• Enhanced Thermal Conductivity of Epoxy Composites Filled with Cu Foam and Functionalized with MWCNT 3D Network
  • Youjin Kim, Seonmin Lee, and Jooheon Kim

  • School of Chemical Engineering & Materials Science, Chung-Ang University, Seoul 06971, Korea

  • Epoxy/Cu폼/Cu 나노입자가 부착된 MWCNT 고분자 복합체 제조 및 열전도 특성 연구
  • 김유진 · 이선민 · 김주헌

  • 중앙대학교 공과대학 화학신소재공학부


The thermal conductivity of an epoxy composite with Cu foam as the primary filler and functionalized with multi-walled carbon nanotubes (MWCNTs) is shown to reach 0.62 W/mK, which is 313% higher compared to the untreated epoxy. This enhancement is attributed to the increased interfacial affinity due to the coating with 3-mercaptopropyl trimethoxysilane (MPTMS) and the subsequent construction of a more intricate thermal conduction pathway due to the uniform dispersion of MWCNTs. In detail, the Cu nanoparticles (CuNPs) are attached to the thiol groups of MPTMS to provide more interfacial affinity between the Cu foam and the MWCNTs. The morphology of the functionalized filler inside the epoxy matrix is characterized by field emission scanning electron microscopy (FE-SEM) of the fractured composite surface, and the successful surface treatment is confirmed by Fourier transform infrared spectroscopy (FTIR), X-ray diffraction (XRD), and X-ray photoelectron spectroscopy (XPS). The enhanced thermal property of the composite fabricated in this study makes it a promising thermal interface material for electronic devices.

고방열 특성의 고분자 복합소재를 위하여 Cu폼과 Cu 나노입자가 부착된 MWCNT가 함께 첨가된 에폭시 복합체를 제작하였다. 고분자 내에서의 MWCNT의 분산성 향상을 위해 3-mercaptopropyl trimethoxysilane(MPTMS)를 이용하여 표면처리를 진행하였다. 또한 Cu폼과의 계면친화성을 위해 Cu 나노입자를 MWCNT의 표면에 부착하여 기존 에폭시와 비교하여 높은 열전도도를 확인하였다. 이러한 열전도도 증가는 MPTMS의 코팅으로 인한 MWCNT의 분산성 향상과 보다 복잡한 열전도 통로의 형성 때문이며 이러한 현상은 주사전자현미경과 FTIR, XRD, XPS 등을 통해 확인되었다.

An epoxy composite with Cu foam functionalized with multiwall carbon nanotube was fabricated which exhibited enhanced thermal conductivity compared to untreated epoxy. Increased interfacial affinity between Cu foam and MWCNT was achieved due to 3-mercaptopropyl trimethoxysilane used as a coating agent.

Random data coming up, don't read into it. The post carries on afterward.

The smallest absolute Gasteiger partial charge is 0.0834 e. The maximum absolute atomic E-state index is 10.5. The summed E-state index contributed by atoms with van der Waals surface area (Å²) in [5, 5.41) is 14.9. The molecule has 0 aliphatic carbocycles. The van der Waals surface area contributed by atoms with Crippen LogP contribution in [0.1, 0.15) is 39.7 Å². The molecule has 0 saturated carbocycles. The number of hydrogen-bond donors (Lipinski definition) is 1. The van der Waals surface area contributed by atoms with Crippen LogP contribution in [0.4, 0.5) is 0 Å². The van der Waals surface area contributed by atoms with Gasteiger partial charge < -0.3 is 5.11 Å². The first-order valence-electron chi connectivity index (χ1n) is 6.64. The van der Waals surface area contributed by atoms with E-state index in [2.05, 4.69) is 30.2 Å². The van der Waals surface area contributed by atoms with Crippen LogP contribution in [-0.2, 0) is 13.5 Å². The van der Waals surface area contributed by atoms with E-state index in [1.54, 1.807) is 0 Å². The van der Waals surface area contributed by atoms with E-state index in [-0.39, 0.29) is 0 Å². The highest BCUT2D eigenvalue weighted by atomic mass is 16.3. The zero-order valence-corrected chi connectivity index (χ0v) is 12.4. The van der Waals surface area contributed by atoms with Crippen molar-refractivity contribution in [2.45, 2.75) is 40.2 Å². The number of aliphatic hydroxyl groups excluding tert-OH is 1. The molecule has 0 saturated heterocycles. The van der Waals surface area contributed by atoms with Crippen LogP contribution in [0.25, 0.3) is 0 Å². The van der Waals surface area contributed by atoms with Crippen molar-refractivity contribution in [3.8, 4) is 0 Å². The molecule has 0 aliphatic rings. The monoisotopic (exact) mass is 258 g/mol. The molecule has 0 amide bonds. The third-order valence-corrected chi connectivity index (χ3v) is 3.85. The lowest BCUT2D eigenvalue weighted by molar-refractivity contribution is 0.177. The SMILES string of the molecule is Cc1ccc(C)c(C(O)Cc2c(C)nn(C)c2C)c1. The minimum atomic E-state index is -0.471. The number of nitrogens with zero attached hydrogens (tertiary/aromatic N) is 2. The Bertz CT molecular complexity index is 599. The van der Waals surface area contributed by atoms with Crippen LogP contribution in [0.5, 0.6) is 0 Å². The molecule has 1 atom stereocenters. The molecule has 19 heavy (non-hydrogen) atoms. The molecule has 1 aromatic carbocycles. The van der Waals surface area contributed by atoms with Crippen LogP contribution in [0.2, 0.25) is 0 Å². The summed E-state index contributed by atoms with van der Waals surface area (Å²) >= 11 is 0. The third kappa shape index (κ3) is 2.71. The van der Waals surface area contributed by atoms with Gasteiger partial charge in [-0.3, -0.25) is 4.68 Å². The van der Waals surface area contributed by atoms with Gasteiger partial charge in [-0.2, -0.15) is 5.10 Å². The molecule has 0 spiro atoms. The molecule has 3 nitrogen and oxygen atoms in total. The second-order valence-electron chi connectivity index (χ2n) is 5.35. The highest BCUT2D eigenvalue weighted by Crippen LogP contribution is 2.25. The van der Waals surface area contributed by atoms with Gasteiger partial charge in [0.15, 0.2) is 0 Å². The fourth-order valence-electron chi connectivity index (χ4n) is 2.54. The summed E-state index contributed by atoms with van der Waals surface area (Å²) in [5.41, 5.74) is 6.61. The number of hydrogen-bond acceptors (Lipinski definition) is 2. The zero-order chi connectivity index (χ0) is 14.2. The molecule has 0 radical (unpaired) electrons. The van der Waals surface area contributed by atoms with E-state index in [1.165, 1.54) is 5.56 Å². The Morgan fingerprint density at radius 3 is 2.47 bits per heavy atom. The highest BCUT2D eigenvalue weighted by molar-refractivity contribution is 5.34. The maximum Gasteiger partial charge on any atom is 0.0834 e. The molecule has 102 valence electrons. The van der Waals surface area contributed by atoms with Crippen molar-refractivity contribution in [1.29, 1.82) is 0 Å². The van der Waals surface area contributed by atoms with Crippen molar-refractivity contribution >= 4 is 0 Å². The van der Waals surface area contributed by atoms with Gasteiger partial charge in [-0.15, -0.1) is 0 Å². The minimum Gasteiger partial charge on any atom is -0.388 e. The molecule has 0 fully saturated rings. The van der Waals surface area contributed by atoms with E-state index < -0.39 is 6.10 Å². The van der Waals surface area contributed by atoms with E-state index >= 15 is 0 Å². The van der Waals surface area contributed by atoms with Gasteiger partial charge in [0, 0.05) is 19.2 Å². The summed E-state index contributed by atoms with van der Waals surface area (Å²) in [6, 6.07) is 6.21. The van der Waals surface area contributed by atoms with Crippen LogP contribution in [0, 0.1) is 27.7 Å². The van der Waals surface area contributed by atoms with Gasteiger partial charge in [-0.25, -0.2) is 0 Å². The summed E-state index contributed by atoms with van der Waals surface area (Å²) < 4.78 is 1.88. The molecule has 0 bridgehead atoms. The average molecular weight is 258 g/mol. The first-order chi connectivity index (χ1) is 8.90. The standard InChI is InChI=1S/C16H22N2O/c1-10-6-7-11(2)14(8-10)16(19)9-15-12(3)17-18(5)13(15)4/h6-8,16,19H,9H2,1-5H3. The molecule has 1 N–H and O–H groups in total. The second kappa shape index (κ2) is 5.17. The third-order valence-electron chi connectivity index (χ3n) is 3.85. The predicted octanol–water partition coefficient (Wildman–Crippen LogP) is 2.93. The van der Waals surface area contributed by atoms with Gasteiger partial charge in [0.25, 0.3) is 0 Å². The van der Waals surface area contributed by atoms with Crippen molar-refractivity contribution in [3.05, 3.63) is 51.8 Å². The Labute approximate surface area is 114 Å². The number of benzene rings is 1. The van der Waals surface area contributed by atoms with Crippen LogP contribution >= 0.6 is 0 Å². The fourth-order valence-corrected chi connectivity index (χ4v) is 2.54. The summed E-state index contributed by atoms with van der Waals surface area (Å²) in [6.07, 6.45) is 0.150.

Keywords: multi-walled carbon nanotube, surface modification, thermal conductivity, 3D structure, epoxy


This research was supported by the Chung-Ang University Research Scholarship Grants in 2019 and also supported by the MSIT (Ministry of Science and ICT), Korea, under the ITRC (Information Technology Research Center) support program (IITP-2020-2020-0- 01655) supervised by the IITP (Institute of Information & Communications Technology Planning & Evaluation.


With development of increasingly smaller and multifunctional electronic devices, the heat dissipation problem has become a critical challenge.1 To deal with this problem, many attempts have been made to develop thermal interface materials (TIMs). Polymers are widely used in TIMs due to their light weight, easy processability, and low price. However, due to the low intrinsic thermal conductivity of polymer materials, conductive fillers such as carbon,2 metal oxides,3 and ceramics4 must be incorporated into the polymer matrix. Although an increasing amount of filler increases the thermal conductivity, a loss of polymeric properties is inevitable. Hence, an approach to increasing the thermal conductivity with a smaller amount of filler is a key challenge in the further development of TIMs.
The construction of 3-dimensional (3D) filler networks is presently gaining attention for the effective enhancement of thermal conductivity with small amounts of filler.5 For example, Wu’s group reported a 3D vertically aligned boron nitride nanosheet network within an epoxy matrix,6 and Ding’s group fabricated 3D carbon fiber and graphene networks within a polyamide-imide matrix. In each case, increased thermal conductivity was achieved by constructing heat conduction pathways.
As a low cost and highly conductive material, Copper (Cu) is widely used as filler in composites.7 In particular, the skeleton structure of Cu foam can be exploited to construct a 3D thermal pathway. Moreover, the high stiffness and conducting properties of metal foams can provide enhanced thermal and mechanical properties when employed as fillers in polymer composites. For example, a high thermal conductivity of 3.49W/mK has been reported when using carbon nanotubes (CNTs) and Cu foam within a paraffin matrix.8 Multi-wall CNTs (MWCNTs) with superior thermal conductivities of ~3000 W/mK9 are widely used as conductive fillers due to their outstanding thermal stability and easy functionalization.10,11 However, their high surface energy leads to the aggregation of particles inside the polymer matrix, thus resulting in a decreased aspect ratio, a low dispersion state, and an increased interparticle distance. Many attempts have been made to solve the aggregation problem by using surface treatment and silane coating.
In the present study, Cu foam is used as the primary filler to construct interconnected 3D heat transfer pathways. Epoxy is used as the polymer matrix and MWCNTs are used as the secondary filler. To solve the problem of MWCNT aggregation, a 3-mercaptopropyl trimethoxysilane (MPTMS) coating is applied after surface oxidation by acid treatment. Due to the enhanced interfacial affinity between the MWCNTs and the epoxy, the dispersion state is found to be more uniform and the MWCNT interparticle distance is reduced. The MPTMS is then functionalized by the attachment of ionized Cu nanoparticles (CuNPs) to the thiol groups to obtain a uniform dispersion with enhanced affinity between the MWCNTs and the Cu foam, thus resulting in improved thermal conductivity of the composite with epoxy infiltration.